Wednesday, January 26, 2011

Recipe Interpretation

Last night I tried out a new recipe (a modern one for crab soup, from Chef David Young's cookbook), and that got me thinking about the process I used to interpret medieval recipes.  It's really pretty straightforward, but seeing as I'm not the most organized person in the world, it helps keeps me from making mistakes and makes sure I have all the information I need to put the recipes on my website.

[Note for any readers who participate in SCA Arts and Sciences competitions:  following this sort of process will also help you document your recipe properly.  I'll add notes in brackets where applicable.]

1. Select a Recipe

There are all sorts of ways to do this. You can use a medieval cookbook from a library or bookstore, use one of the many books available free online, or even use my searchable index of cookbooks to find recipes that use a given ingredient.

What's important here is to start with a medieval recipe. If you start with a modern recipe then there isn't much chance you'll end up with something medieval.

Write down or print out the recipe, making sure you spell the words exactly as given in the source.

[You should probably write down a sentence or two explaining why you chose the recipe, like "I had read that turnips were popular in the winter", or "I wanted to make one of the more popular medieval chicken dishes, but wasn't pleased with the versions I'd had before". Make sure you write down the source of the recipe as well.]

[It's also a very good idea at this point to look for versions of the same recipe in other medieval cookbooks. A simple Google search on the title will sometimes turn up . If you're using the Medieval Cookbook Search then sometimes links to other versions will be given at the bottom after the recipe text. Copy these down as well.]

the chosen recipe

2. Read & Markup

The idea here is to go over the recipe a couple of times, highlighting all the ingredients needed. This serves a number of purposes: it helps familiarize you with the recipe, it lets you know what you'll need to make it, and it identifies any weird steps or ingredients that you may need to look up. This step can be especially important for recipes written in Middle English or some equally obscure language.

[Here you might want to make a note about any hard-to-find ingredients, or unusual combinations of ingredients. Also, if there are other versions of the recipe, compare them to the one you've selected. You might want to combine them into an "average" recipe, or switch to use one of them instead.]

highlighting the ingredients

3. Print a Working Copy

It should have the recipe at the top, along with a list of the ingredients. Keep this close at hand in the kitchen, along with a pen or pencil.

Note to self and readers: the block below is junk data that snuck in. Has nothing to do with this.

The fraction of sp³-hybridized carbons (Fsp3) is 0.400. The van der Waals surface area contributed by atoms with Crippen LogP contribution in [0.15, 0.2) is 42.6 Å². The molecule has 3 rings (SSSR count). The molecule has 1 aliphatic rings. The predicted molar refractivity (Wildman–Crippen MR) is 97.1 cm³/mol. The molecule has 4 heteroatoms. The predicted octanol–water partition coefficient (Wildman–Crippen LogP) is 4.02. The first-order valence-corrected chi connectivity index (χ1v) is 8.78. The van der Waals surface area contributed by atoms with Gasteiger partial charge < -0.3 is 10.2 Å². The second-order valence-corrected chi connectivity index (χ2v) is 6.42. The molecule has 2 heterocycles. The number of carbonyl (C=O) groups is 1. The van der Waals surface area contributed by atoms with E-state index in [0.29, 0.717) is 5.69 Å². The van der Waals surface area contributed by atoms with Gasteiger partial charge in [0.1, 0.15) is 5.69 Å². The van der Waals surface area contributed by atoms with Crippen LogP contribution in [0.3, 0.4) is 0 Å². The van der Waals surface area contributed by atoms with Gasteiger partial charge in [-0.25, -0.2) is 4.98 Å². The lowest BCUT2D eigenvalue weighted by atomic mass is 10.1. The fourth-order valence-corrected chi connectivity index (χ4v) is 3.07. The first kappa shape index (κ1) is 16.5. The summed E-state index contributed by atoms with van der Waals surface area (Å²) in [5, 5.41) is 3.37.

working copy

4. Cook & Taste

Follow the recipe as written, even if you think it's a bit strange. Make sure to write down the quantities of the ingredients you use, along with any places where you did things differently from the original recipe.

Make notes about the good, the bad, and the weird.

not really the recipe above, but it's pretty

5. Share

While sharing the food is nice, sharing your final recipe is even better. Write out a final version of the recipe and post it on a website or email it to friends (or email it to me!).

[By this point you've got all the information you need for your A&S documentation. Add a couple of sentences to link the parts together, format it neatly, check the spelling, set the font to something readable, and you're pretty much done.]

Oh, here is the link to my interpretation of the example recipe above.

Sunday, January 23, 2011

Some Thoughts About Sauces

My son (age 10) learned a lesson about sauces this morning, specifically that when you allow a sauce containing dairy to boil, it breaks.

He was making biscuits and sausage gravy for breakfast and got distracted watching his older brother (age 13) play computer games, and the sausage gravy boiled until it looked all grainy.  We strained it to keep the sausage bits and remade the gravy and breakfast was saved, but that got me thinking about sauces.

There are very few milk-based sauces in medieval European cuisine.  Off hand only one comes to mind - Gauncile, which is a garlic flavored cream sauce.  Even Jance, which looks like a dairy-based sauce, uses almond milk.

In the sauce recipes found in medieval English and French cookbooks, the vast majority of them are made with an acid (vinegar, verjuice, or wine) as the base and bread crumbs as the thickener.  This makes sense considering that they had limited control of temperature while cooking over open flame or coals, and this combination of ingredients makes for a sauce that is almost impossible to ruin.

Really, I've tried.  I've many times left a pot of medieval sauce on the heat while distracted by something else (hmm... I think I see where my son gets it from), and even when it's come to a furious boil a little stirring and maybe some water sets it to right again.

Contrast this to many of the modern sauces.  The dairy based ones will break, and the ones thickened with flour or eggs will form lumps if not made correctly.  Medieval sauces just aren't prone to these problems.  This is the reason I frequently say that medieval European cuisine is perfect for new cooks or those who just can't seem to get the hang of working in a kitchen.